The Paycheck Protection Program is a major game-changer, but to keep the lights on, today’s small business leaders need a lot more help – from the government, from financial institutions and from themselves.
The SMB and entrepreneurial communities have applauded the US government for both extending the deadline for PPP applications, and for making sure the money reaches smaller businesses, after many big corporations had to be publicly shamed into returning stimulus funds intended for small businesses last spring.
The Biden administration extended the deadline for loan applications by an extra two months to May 31, and for loan authorizations until June 30, so as to allow the Small Business Administration to deal with the flood of applications.
The administration has also changed the application requirements to include a two-week application window exclusively for SMBs with under 20 employees, and extended funding for SMB owners with non fraud-related felonies – and for solopreneurs and freelancers who were previously excluded because payouts were calculated according to the number of employees.
But while we’re in favor of stimulus money going to small businesses, and there’s no denying that SMBs need the working capital injection, PPP payments aren’t enough. If your fiscal survival begins and ends with PPP approval, your future looks rocky.
Every small business owner needs strong fiscal planning capabilities to optimize their operating models and maximize profits. That means income forecasting that runs six months or a year ahead, and cash flow projections updated on a monthly basis.
It’s also a good idea to prepare more than one fiscal forecast, covering your best-case, worst-case, and median scenarios.
Proper fiscal forecasting helps you know ahead of time when you’ll be needing a loan, so you have enough time to find the best option and receive the funds before it’s too late. Additionally, most lenders expect to see a short term and/or long term forecast before they agree to the loan, because they want to know that you’re organized and are asking for genuine business needs.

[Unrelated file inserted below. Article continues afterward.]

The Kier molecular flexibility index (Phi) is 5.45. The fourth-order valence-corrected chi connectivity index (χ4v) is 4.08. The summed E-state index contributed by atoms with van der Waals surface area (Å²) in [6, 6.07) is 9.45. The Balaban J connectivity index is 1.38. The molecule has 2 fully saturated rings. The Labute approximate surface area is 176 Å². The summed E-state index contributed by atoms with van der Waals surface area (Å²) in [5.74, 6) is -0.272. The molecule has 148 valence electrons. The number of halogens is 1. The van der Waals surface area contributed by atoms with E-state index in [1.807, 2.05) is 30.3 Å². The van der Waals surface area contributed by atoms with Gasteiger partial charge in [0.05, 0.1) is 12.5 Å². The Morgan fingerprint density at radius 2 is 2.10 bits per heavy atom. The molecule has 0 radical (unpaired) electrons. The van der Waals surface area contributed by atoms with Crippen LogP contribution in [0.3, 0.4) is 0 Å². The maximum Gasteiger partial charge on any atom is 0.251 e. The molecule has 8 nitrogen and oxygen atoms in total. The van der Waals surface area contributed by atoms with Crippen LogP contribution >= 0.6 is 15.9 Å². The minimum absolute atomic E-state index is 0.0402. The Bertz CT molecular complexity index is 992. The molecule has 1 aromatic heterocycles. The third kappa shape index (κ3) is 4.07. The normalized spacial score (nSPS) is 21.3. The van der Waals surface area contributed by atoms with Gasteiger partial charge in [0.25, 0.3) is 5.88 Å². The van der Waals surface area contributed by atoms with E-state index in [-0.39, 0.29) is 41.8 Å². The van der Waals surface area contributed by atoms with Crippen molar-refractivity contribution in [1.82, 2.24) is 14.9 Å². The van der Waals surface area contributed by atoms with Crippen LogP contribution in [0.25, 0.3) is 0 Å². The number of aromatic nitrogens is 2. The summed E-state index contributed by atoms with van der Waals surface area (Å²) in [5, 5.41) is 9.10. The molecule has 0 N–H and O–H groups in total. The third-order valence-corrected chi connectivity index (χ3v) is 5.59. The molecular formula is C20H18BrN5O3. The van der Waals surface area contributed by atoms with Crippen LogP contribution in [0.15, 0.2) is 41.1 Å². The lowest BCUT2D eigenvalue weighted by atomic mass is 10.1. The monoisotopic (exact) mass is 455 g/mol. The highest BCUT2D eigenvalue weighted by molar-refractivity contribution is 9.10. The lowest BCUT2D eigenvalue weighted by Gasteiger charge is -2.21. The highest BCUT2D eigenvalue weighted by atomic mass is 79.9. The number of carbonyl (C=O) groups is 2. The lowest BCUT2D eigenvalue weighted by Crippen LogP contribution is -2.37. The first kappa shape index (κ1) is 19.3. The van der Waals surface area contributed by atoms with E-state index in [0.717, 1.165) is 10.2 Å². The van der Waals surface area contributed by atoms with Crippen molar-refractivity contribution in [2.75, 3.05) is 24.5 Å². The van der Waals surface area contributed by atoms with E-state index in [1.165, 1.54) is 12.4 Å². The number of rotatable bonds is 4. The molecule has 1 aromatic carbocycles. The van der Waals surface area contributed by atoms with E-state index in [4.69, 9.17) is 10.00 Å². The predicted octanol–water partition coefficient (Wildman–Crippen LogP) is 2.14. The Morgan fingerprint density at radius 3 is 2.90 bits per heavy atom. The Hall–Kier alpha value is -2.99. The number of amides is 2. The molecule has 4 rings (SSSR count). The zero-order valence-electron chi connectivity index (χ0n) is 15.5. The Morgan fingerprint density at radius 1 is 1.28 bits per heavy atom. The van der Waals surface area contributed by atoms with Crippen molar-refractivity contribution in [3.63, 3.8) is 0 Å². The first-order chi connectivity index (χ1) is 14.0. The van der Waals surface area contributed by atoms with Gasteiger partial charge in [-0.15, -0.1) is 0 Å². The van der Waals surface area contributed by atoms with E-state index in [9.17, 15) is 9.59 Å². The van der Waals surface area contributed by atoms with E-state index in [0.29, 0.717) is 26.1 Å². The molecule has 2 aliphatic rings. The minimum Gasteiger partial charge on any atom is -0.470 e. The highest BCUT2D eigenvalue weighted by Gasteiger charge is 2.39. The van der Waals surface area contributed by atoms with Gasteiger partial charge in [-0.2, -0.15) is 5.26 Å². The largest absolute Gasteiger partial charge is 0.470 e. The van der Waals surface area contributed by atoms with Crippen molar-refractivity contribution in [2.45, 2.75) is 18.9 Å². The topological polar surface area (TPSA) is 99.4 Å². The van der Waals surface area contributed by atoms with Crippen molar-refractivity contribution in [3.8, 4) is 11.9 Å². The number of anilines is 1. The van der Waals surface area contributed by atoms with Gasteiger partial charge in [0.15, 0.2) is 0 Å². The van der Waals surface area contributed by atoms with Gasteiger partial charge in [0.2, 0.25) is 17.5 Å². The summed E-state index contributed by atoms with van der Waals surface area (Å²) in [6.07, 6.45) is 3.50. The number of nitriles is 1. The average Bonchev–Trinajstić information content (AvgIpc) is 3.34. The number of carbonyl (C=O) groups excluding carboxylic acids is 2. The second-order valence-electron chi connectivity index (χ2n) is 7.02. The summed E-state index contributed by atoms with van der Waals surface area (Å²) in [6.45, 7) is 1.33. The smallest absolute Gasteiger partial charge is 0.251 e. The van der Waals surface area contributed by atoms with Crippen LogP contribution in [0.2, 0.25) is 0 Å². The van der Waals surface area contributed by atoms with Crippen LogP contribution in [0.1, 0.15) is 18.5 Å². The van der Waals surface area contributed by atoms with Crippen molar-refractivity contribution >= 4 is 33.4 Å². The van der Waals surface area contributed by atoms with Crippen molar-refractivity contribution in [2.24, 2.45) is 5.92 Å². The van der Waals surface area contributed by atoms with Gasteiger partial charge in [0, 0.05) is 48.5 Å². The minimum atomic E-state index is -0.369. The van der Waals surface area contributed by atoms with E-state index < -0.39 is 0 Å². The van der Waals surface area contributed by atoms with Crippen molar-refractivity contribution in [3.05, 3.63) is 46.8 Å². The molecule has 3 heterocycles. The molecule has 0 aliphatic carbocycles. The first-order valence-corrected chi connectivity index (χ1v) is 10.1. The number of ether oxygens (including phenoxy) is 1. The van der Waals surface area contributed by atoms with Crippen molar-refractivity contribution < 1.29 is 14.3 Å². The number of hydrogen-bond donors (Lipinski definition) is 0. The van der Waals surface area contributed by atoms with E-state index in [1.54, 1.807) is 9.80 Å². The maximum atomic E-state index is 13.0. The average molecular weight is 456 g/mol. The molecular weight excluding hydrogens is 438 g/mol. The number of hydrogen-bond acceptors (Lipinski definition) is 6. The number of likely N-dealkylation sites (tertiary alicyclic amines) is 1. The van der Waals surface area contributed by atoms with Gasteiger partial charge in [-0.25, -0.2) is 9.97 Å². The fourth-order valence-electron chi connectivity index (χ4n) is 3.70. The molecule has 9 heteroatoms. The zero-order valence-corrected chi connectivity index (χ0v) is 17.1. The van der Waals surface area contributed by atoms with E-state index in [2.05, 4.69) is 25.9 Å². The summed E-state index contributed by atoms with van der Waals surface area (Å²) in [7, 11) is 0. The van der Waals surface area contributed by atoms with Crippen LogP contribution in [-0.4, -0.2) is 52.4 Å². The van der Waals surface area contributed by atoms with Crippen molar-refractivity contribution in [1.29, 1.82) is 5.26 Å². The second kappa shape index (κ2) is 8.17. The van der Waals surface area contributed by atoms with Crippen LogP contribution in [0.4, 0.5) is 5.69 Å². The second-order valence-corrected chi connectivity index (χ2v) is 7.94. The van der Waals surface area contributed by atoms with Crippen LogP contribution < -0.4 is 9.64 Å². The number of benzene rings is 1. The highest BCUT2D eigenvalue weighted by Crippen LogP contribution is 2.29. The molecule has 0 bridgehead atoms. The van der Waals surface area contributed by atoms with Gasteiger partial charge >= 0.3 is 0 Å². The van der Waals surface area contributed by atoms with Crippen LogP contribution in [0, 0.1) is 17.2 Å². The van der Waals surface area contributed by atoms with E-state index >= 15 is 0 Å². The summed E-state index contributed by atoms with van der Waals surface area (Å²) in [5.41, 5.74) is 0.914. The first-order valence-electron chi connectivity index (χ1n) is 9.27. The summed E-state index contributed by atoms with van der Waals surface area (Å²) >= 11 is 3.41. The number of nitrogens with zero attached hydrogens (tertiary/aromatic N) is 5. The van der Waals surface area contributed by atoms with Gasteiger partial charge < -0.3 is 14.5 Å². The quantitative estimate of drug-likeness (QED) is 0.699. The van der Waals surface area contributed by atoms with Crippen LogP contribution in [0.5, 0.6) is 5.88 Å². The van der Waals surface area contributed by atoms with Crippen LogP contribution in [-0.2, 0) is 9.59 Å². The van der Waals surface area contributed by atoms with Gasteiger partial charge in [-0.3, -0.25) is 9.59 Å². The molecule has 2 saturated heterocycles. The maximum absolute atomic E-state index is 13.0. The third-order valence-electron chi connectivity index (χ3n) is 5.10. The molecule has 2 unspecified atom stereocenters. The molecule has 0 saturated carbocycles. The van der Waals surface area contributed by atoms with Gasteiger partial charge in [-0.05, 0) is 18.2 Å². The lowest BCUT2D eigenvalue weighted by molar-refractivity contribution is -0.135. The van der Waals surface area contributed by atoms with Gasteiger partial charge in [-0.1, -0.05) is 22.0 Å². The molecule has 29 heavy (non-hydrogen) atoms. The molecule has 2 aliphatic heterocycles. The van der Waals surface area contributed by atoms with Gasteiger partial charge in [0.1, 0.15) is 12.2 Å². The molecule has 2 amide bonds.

Sales forecasting is an important part of fiscal forecasting, covering both returning and new customers. Turn to your CRM to predict your sales pipeline, and to your invoicing reports to track sales performance so you can estimate future sales. Keep an eye on business metrics like sales, revenue, recurring, seasonal, and one-off expenses, too.
You also need to allow for seasonal fluctuations to your sales volume. For example, a personal trainer might fill a lot of appointments in January when everyone makes the New Year’s resolutions, but not so many in August when people go on vacation.
One more issue to consider is your ratio of clients per employee. When you’re a solopreneur, you’re the only employee, but hopefully your business will scale until you need to take on more employees. Stay ahead of these milestones by calculating how many clients you can cope with, so you’ll know when you’re approaching the tipping point and allow for another salary within your expenses.
The good news is that if you weren’t born with financial planning skills, you can acquire them from training courses run by a small business organization like the SBA.
A typical small business is likely to need to apply for extra working capital a number of times over the years, for a whole range of purposes – including keeping the show on the road when sales are low, funding business expansion, or to carry out repairs.
You might need extra cash to cover payroll for a new employee, because there’s often a gap between the point when you need an extra pair of hands, and when you start to see the resultant jump in revenue.